If These Walls Could Talk…

Adrianou

Well, in Athens they do. I just can’t understand them yet!

Graffiti is hugely prevalent here in Athens, which was surprising and very interesting to me when I arrived. I had never seen so much graffiti lining every inch of a neighborhood, even in New York City! However, Greeks have a very different outlook on graffiti than Americans do. While in the States, graffiti is often looked at as a sign of delinquency, here it is a form of art and illustrates the voices of the people. The concept is as old as the city itself, the ancient peoples would carve their graffiti into the walls.


Ancient civilization had the same outlook as modern Greeks: they could use graffiti to talk to the passersby.

Many ancient inscriptions that denote a particular site, directly address their readers. For example, an inscription found on the boundary stone in the Ancient Agora reads, “I am the boundary of the Agora.” It is as if the stone itself is speaking to the reader. I only wish I could read Greek so that I could take part in this living conversation!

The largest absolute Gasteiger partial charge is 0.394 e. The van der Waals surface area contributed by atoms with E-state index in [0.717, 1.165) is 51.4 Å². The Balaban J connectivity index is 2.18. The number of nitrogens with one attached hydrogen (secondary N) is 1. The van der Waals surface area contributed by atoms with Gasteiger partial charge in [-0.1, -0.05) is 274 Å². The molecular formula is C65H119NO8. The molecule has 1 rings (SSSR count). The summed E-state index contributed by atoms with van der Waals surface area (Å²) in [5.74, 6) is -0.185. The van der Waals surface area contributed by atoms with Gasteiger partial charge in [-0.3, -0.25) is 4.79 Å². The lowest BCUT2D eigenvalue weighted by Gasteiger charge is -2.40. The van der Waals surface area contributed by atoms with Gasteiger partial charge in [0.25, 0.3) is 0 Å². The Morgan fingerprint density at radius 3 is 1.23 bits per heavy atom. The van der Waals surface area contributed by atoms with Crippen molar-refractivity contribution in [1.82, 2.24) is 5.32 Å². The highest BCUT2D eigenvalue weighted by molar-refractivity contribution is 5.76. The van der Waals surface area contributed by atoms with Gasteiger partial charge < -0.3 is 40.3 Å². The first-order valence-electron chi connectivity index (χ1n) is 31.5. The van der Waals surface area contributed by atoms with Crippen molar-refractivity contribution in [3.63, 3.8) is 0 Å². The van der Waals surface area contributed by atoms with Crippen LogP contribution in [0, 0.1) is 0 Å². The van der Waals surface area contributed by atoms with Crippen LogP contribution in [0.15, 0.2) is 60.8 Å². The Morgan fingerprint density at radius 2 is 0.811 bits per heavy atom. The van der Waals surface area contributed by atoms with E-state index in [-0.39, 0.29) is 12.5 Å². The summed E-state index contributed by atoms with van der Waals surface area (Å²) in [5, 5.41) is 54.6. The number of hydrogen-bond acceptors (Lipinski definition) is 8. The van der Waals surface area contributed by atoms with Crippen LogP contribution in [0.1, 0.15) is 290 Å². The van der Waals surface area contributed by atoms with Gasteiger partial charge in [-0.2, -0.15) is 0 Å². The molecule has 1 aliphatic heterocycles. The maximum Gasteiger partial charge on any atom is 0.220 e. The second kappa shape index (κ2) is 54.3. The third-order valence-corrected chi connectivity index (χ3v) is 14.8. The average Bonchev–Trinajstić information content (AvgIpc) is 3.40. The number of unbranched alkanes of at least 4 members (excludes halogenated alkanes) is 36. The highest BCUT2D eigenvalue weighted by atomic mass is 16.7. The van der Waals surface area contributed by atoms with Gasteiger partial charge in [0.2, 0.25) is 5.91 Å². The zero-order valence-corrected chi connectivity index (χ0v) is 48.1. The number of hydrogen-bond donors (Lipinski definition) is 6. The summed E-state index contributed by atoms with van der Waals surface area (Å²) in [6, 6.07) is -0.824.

Because of the powerful voice, and presence that street art has in Athens, I’ve been capturing as much of it as I can on camera.

 

There are also many instances of artwork, where the artists create a well-executed picture or scene, rather than just tagging words in graffiti. Some notable artists are INO, LOAF, Pavlos Tsakonas, and Dreyk the Pirate. I was quickly captured by these pieces. The talent of the artists is obvious as these pieces show a style that seems too impressive to be limited to walls and alleyways.


“The street is the best gallery anyone’s art can be displayed at. Free for everyone 24/7.”     -LOAF (LOve Against Fear)

Georgie Hempstead

Georgie Hempstead

Georgie is studying Psychology and Classics at Fordham University
Georgie Hempstead

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